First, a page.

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Perhaps there's excessive reliance on one vendor. SoftQuad have the
monopoly, why should they change. In terms of customers, I'm sure the EAD
contingent is a drop in the bucket. Perhaps what the market needs to get
going is competition and encouragement of some of the other vendors such as
WordPerfect and Word/Near&Far. RLG is only encouraging this reliance by
pushing the SQ line, when they, as well as SAA and LC should be urging
diversification. Perhaps then the prices for some of this software would
drop and it would be more likely to become something browsers can read like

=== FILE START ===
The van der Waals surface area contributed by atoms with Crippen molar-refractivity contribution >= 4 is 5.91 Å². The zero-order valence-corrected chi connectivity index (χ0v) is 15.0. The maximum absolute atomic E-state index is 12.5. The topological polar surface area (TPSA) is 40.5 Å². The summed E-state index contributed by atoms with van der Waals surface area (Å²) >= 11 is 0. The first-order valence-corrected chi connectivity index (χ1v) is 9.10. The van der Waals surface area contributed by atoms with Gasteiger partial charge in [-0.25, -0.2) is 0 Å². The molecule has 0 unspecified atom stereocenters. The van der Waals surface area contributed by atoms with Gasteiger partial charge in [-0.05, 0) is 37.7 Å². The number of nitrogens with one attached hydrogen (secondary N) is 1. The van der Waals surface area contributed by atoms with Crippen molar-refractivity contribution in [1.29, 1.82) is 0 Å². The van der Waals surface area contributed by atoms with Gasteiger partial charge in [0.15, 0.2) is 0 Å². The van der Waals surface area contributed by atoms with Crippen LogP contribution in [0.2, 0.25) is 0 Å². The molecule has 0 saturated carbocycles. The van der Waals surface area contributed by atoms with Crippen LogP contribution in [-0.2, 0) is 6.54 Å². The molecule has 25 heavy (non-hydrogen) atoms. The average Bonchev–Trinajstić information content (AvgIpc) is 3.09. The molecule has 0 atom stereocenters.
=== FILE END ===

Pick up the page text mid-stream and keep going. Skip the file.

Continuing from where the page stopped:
Netscape or Explorer.

On the subject of delivery, has anyone done a survey of what browsers users
are using, and whether users of larger research collections might be more
sophisticated than those of smaller (town, local, regional) historical
societies and libraries. The reason I'm asking is that I'm part of a
presentation at LOAC (Lake Ontario Archives Conference) and where people
from these smaller institutions will be encouraged (and forewarned) to
embrace the EAD. What if they come in using AOL / Prodigy / Compuserve of
whatever flavor (where they can't install these plugins) because it's
"easier" to use. Aren't we excluding them. Are they really going to be
bothered to change providers, upgrade their systems, buy plugins...? I'm
not so sure.

Thoughts anyone?

Peter



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Der Buchbinder als Architekt des Buches baut eine
Fassade seiner Zeit. Edwin Redslob

Peter Verheyen, Conservation Librarian
Syracuse University Library
Syracuse, NY 13244
315.443.9937
mailto:[log in to unmask]
http://www.dreamscape.com/pdverhey